Here's an interesting board.
EMI gaskets have been around for a long time. Some are foam. Some are springy metal and some are wire braid. They all do the same things though - create a seal between your EMI source and your EMI shielding. We ran this board recently that uses a foam gasket from Gore Industries. It's a pretty cool product in that it can be run through our SMT machines just like any other surface mount part. No secondary or hand operations are required.
While I have the picture of the board up, there are two things I'd like to point out. (Always have to be the critic. Right?)
[Click the picture for a closer view] First, at the label "A", there is a part that looks to require a specific orientation. It has four leads and a directional marker on the part. You will note, however, that the board doesn't have a pin on or polarity indicator any where. We got it right - probably had an assembly drawing or illustration, but a pin one mark on the PCB would be a much more reliable method.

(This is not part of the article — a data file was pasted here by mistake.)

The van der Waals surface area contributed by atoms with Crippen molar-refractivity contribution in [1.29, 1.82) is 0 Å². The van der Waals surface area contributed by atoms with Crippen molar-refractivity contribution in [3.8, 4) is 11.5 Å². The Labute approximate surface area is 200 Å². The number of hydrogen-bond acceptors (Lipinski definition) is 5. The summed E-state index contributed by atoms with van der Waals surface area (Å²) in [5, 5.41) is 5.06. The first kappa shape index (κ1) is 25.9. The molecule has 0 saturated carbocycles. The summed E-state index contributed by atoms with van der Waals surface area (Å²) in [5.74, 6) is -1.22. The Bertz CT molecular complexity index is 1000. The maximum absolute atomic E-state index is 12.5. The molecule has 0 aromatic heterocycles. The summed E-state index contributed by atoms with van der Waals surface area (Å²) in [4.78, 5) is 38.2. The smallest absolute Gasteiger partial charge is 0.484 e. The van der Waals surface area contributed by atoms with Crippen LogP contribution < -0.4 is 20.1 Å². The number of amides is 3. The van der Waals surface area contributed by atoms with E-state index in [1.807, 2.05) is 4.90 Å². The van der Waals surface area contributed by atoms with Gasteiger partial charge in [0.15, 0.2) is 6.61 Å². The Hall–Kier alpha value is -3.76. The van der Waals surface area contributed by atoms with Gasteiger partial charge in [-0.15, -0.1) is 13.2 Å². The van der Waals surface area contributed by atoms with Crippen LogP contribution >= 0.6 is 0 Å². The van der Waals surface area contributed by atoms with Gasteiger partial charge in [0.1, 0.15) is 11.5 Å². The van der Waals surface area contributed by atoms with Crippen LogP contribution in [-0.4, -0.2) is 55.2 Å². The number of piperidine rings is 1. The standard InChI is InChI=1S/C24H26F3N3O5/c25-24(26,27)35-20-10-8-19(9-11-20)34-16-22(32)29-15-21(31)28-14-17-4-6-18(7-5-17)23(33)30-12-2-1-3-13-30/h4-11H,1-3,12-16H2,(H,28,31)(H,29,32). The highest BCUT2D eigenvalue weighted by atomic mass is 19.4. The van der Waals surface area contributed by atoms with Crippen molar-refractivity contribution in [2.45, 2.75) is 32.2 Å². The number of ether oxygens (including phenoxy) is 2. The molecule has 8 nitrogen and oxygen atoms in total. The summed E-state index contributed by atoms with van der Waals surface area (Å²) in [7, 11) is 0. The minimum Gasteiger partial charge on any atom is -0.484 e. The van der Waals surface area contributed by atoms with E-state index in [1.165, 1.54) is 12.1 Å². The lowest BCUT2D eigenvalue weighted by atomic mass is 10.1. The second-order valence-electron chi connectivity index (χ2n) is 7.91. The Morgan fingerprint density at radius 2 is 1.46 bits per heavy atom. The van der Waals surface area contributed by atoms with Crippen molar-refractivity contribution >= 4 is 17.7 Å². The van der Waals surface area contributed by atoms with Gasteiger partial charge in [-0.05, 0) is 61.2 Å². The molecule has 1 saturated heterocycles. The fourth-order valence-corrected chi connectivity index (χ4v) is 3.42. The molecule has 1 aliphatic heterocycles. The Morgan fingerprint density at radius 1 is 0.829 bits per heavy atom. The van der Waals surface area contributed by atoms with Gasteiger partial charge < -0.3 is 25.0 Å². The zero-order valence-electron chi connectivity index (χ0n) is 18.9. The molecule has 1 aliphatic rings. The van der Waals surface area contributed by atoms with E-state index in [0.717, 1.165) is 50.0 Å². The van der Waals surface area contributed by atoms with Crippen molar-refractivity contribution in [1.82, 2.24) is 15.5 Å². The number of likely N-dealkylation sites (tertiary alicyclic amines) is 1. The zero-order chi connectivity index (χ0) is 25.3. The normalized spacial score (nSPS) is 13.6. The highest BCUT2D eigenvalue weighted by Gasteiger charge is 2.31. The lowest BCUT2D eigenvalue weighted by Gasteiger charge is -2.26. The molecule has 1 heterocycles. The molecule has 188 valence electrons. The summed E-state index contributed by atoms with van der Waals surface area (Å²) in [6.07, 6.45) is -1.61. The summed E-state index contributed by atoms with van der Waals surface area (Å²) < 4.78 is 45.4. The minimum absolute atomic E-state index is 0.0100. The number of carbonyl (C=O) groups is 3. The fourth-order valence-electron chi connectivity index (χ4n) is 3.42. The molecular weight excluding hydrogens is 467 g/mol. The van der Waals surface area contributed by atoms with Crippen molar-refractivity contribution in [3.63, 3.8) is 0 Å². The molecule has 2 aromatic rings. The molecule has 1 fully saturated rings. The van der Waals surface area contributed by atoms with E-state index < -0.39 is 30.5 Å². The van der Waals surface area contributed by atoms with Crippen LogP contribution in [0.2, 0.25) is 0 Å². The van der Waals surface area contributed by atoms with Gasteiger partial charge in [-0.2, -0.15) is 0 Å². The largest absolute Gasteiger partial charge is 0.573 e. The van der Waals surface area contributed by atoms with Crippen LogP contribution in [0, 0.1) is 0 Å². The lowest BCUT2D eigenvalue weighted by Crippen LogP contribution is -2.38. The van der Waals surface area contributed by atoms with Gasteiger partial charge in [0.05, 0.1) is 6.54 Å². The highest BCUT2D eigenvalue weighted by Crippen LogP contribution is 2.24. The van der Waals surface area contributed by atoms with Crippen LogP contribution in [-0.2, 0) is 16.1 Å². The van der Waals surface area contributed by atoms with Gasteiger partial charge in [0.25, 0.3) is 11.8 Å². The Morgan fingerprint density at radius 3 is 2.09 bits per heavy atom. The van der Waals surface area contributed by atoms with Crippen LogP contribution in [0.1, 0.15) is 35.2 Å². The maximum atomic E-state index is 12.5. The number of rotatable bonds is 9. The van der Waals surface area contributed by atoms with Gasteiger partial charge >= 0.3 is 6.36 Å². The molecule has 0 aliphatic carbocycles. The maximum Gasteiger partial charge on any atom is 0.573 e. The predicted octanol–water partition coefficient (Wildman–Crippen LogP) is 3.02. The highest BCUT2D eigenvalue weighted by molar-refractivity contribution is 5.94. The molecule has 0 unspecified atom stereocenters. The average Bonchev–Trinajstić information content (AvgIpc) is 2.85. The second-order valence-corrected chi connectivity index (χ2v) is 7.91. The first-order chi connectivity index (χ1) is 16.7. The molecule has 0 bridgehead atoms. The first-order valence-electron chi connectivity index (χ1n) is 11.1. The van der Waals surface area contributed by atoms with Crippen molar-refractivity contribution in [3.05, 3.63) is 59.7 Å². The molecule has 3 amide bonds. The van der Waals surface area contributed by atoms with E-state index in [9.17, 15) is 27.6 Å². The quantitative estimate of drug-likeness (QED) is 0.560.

Second, at the label "B", you will notice that one of the pads for the little cap is in the middle of a real thick trace. The other pad has a very tiny trace connected to it. There may have been an impedance reason for doing this. I don't specifically know, but if not, you should avoid a layout like that with small parts. The thicker trace on one side can act like a heat sink and slow the paste melt on that side. Then when the solder paste on the other side melts first, surface tension can cause the part to pop up like a tombstone.
EMI is mighty fine